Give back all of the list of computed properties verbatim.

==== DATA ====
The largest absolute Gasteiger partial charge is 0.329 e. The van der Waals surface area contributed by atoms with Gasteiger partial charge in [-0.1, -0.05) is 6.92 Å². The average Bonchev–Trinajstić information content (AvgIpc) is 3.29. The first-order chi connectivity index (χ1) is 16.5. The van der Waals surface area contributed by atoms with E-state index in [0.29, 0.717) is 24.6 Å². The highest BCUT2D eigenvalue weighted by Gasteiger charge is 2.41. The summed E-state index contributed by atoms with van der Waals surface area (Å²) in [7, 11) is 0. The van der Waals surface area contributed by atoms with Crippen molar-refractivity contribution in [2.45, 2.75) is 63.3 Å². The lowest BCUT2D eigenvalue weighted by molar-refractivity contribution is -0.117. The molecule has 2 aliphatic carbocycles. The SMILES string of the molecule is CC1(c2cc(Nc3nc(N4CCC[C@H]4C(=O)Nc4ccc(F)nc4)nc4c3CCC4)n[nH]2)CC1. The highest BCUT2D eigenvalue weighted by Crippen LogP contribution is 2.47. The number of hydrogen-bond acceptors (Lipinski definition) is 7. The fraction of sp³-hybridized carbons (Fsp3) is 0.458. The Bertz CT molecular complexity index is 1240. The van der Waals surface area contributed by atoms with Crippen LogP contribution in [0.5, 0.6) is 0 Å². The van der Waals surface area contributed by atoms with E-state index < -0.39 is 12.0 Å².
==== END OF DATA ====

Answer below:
The largest absolute Gasteiger partial charge is 0.329 e. The van der Waals surface area contributed by atoms with Gasteiger partial charge in [-0.1, -0.05) is 6.92 Å². The average Bonchev–Trinajstić information content (AvgIpc) is 3.29. The first-order chi connectivity index (χ1) is 16.5. The van der Waals surface area contributed by atoms with E-state index in [0.29, 0.717) is 24.6 Å². The highest BCUT2D eigenvalue weighted by Gasteiger charge is 2.41. The summed E-state index contributed by atoms with van der Waals surface area (Å²) in [7, 11) is 0. The van der Waals surface area contributed by atoms with Crippen molar-refractivity contribution in [2.45, 2.75) is 63.3 Å². The lowest BCUT2D eigenvalue weighted by molar-refractivity contribution is -0.117. The molecule has 2 aliphatic carbocycles. The SMILES string of the molecule is CC1(c2cc(Nc3nc(N4CCC[C@H]4C(=O)Nc4ccc(F)nc4)nc4c3CCC4)n[nH]2)CC1. The highest BCUT2D eigenvalue weighted by Crippen LogP contribution is 2.47. The number of hydrogen-bond acceptors (Lipinski definition) is 7. The fraction of sp³-hybridized carbons (Fsp3) is 0.458. The Bertz CT molecular complexity index is 1240. The van der Waals surface area contributed by atoms with Crippen LogP contribution in [0.5, 0.6) is 0 Å². The van der Waals surface area contributed by atoms with E-state index < -0.39 is 12.0 Å².